People who have gone through some form of therapy are probably the most annoying people in the world.
I imagine talking to them is like talking to someone who once watched an episode of Grey’s Anatomy. “Heart surgery? Oh, dude, I’ve totally seen that done. I can do this!” Except instead of trying to bypass your aortic valve, they are constantly trying to dissect everything you say in order to identify your real motivation.
“And how does that make you feel?” they say.
“And what’s the story you make up about yourself then?” they ask.
Seriously. Someone should probably punch those people in the face, or kindly remind them that seeking mental health help does not necessarily qualify them to give mental health help.
I’ve been through roughly one gazillion hours of therapy in the last year.
That pretty much qualifies me as the most annoying person on the planet right now.
And only someone who was exceptionally self aware would be able to say that with confidence. *snap*
My point is, it makes complete sense that I am sitting here mulling over the fact that all of you other unhealthy people find yourselves on one end or another of what I am going to start calling The Responsibility Pendulum*.
A brief aside here – I am also contemplating the use of the word Spectrum and/or Continuum in place of Pendulum. For now, my time on Dictionary.com and Thesaurus.com has lead me to believe that Pendulum is, in fact, the most correct term here. Ahem.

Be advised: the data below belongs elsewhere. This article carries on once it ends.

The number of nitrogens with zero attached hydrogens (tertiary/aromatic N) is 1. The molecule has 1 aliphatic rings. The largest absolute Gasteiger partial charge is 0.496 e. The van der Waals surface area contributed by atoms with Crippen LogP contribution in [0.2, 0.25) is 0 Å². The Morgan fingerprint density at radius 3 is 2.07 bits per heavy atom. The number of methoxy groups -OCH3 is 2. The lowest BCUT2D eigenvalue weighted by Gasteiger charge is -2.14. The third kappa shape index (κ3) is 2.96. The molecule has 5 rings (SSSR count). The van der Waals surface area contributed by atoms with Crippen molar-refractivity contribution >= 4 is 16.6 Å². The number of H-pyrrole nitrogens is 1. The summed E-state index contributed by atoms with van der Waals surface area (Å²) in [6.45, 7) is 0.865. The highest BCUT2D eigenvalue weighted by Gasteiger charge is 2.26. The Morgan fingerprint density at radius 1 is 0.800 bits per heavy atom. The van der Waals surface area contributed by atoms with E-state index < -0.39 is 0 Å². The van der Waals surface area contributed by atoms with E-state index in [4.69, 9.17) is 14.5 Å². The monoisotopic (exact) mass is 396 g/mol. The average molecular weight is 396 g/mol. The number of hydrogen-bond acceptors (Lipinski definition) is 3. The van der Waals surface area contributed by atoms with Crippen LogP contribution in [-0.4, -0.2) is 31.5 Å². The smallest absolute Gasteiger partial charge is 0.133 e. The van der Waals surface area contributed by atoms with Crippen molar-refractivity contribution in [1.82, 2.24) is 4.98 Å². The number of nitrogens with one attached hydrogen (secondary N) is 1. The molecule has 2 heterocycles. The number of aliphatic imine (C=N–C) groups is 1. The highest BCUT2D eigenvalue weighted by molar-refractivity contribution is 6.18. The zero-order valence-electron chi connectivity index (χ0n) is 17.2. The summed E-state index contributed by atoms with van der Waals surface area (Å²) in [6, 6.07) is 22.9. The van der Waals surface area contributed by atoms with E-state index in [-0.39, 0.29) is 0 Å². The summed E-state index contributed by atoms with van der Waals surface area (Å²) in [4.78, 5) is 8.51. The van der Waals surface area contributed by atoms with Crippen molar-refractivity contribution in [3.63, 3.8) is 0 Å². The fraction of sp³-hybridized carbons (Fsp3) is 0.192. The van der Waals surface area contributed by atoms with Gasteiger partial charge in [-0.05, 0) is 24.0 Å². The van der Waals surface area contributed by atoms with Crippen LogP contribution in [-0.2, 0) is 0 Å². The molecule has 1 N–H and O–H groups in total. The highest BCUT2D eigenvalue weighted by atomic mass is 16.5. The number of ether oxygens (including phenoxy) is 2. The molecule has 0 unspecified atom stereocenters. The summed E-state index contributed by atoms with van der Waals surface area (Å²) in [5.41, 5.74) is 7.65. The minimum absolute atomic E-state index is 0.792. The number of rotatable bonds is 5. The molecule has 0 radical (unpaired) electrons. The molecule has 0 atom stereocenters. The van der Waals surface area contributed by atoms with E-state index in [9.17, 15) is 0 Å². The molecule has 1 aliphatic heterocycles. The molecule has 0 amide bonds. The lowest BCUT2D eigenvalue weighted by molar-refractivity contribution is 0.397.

The Responsibility Pendulum
It seems to me that many, if not most, of our problems in life – including emotional distress, relationship woes, and all around general fucked-uped-ness – come from taking on too much or too little responsibility for our thoughts, feelings and actions and/or the thoughts, feelings and actions of other people.
Allow me to explain.
The Too Much Responsibility Side
Some people are responsible for everyone and everything. Let’s say, for example, me. (Pre-therapy and awesome enlightenment, of course.) I am responsible for whether or not I am happy or sad. I am responsible for whether or not my work gets done.
So far, so good.
I am also responsible for whether or not my husband is happy, what kind of people my children grow up to be, whether my friends feel valued and appreciated, whether or not my mother knows that she’s a good mom, how successful my siblings are, and whether or not Pakistan and Israel ever get their shit together.
As my husband’s wife, of course I am responsible for what he is feeling at every minute of every day. If he’s feeling happy or proud or secure, it is because I am a good enough wife. If he’s feeling sad or angry or frustrated or insecure, it is a sign that I have failed and am, therefore, not good enough. His happiness is my responsibility.
Likewise, as a parent, it is my job to make sure that my children are always happy. If they are ever sad or scared or frustrated or, God forbid, fail, it is a reflection of my failure to do my job. I will do absolutely everything in my power to avoid failing at that job because to do so would mean, in a nutshell, that I suck.
I do not wish to suck.
Here’s the problem with these scenarios: sometimes, no matter what I do, I cannot control how other people feel. It’s almost like they have feelings of their own. And once in a while they even make their own decisions, and those decisions can have consequences. It is, come to find out, really, really difficult to be responsible for shit you have no control over. Like – really difficult. Like – damn near impossible difficult.